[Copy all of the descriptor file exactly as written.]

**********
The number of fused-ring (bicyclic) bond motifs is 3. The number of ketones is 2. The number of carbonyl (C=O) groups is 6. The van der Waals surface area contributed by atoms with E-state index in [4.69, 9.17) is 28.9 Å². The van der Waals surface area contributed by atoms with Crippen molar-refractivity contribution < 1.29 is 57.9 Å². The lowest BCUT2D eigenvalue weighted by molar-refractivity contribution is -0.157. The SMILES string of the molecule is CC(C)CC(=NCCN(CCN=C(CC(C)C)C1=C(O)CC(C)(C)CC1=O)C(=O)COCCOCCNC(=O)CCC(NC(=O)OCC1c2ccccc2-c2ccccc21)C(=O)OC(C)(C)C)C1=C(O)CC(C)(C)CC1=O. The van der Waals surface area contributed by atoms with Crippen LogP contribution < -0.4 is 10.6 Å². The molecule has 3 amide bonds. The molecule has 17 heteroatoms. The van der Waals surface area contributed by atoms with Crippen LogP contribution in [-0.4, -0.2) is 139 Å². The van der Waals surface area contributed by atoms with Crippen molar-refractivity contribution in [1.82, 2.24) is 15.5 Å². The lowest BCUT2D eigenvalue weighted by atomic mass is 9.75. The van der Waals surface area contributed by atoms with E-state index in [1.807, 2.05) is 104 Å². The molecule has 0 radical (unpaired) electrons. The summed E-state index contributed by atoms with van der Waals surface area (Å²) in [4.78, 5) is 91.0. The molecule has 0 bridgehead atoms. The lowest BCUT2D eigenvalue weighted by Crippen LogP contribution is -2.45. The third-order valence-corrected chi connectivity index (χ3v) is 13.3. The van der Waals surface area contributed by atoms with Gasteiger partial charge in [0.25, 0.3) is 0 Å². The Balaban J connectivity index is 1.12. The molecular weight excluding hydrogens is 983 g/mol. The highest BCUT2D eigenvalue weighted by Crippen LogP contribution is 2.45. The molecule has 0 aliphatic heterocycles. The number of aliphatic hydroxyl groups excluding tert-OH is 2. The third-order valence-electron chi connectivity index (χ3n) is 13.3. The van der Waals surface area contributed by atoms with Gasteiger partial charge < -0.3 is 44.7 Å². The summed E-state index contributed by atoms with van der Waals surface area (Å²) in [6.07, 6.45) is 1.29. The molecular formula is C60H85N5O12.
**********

The number of fused-ring (bicyclic) bond motifs is 3. The number of ketones is 2. The number of carbonyl (C=O) groups is 6. The van der Waals surface area contributed by atoms with E-state index in [4.69, 9.17) is 28.9 Å². The van der Waals surface area contributed by atoms with Crippen molar-refractivity contribution < 1.29 is 57.9 Å². The lowest BCUT2D eigenvalue weighted by molar-refractivity contribution is -0.157. The SMILES string of the molecule is CC(C)CC(=NCCN(CCN=C(CC(C)C)C1=C(O)CC(C)(C)CC1=O)C(=O)COCCOCCNC(=O)CCC(NC(=O)OCC1c2ccccc2-c2ccccc21)C(=O)OC(C)(C)C)C1=C(O)CC(C)(C)CC1=O. The van der Waals surface area contributed by atoms with Crippen LogP contribution < -0.4 is 10.6 Å². The molecule has 3 amide bonds. The molecule has 17 heteroatoms. The van der Waals surface area contributed by atoms with Crippen LogP contribution in [-0.4, -0.2) is 139 Å². The van der Waals surface area contributed by atoms with Crippen molar-refractivity contribution in [1.82, 2.24) is 15.5 Å². The lowest BCUT2D eigenvalue weighted by atomic mass is 9.75. The van der Waals surface area contributed by atoms with E-state index in [1.807, 2.05) is 104 Å². The molecule has 0 radical (unpaired) electrons. The summed E-state index contributed by atoms with van der Waals surface area (Å²) in [4.78, 5) is 91.0. The molecule has 0 bridgehead atoms. The lowest BCUT2D eigenvalue weighted by Crippen LogP contribution is -2.45. The third-order valence-corrected chi connectivity index (χ3v) is 13.3. The van der Waals surface area contributed by atoms with Gasteiger partial charge in [0.25, 0.3) is 0 Å². The Balaban J connectivity index is 1.12. The molecular weight excluding hydrogens is 983 g/mol. The highest BCUT2D eigenvalue weighted by Crippen LogP contribution is 2.45. The molecule has 0 aliphatic heterocycles. The number of aliphatic hydroxyl groups excluding tert-OH is 2. The third-order valence-electron chi connectivity index (χ3n) is 13.3. The van der Waals surface area contributed by atoms with Gasteiger partial charge < -0.3 is 44.7 Å². The summed E-state index contributed by atoms with van der Waals surface area (Å²) in [6.07, 6.45) is 1.29. The molecular formula is C60H85N5O12.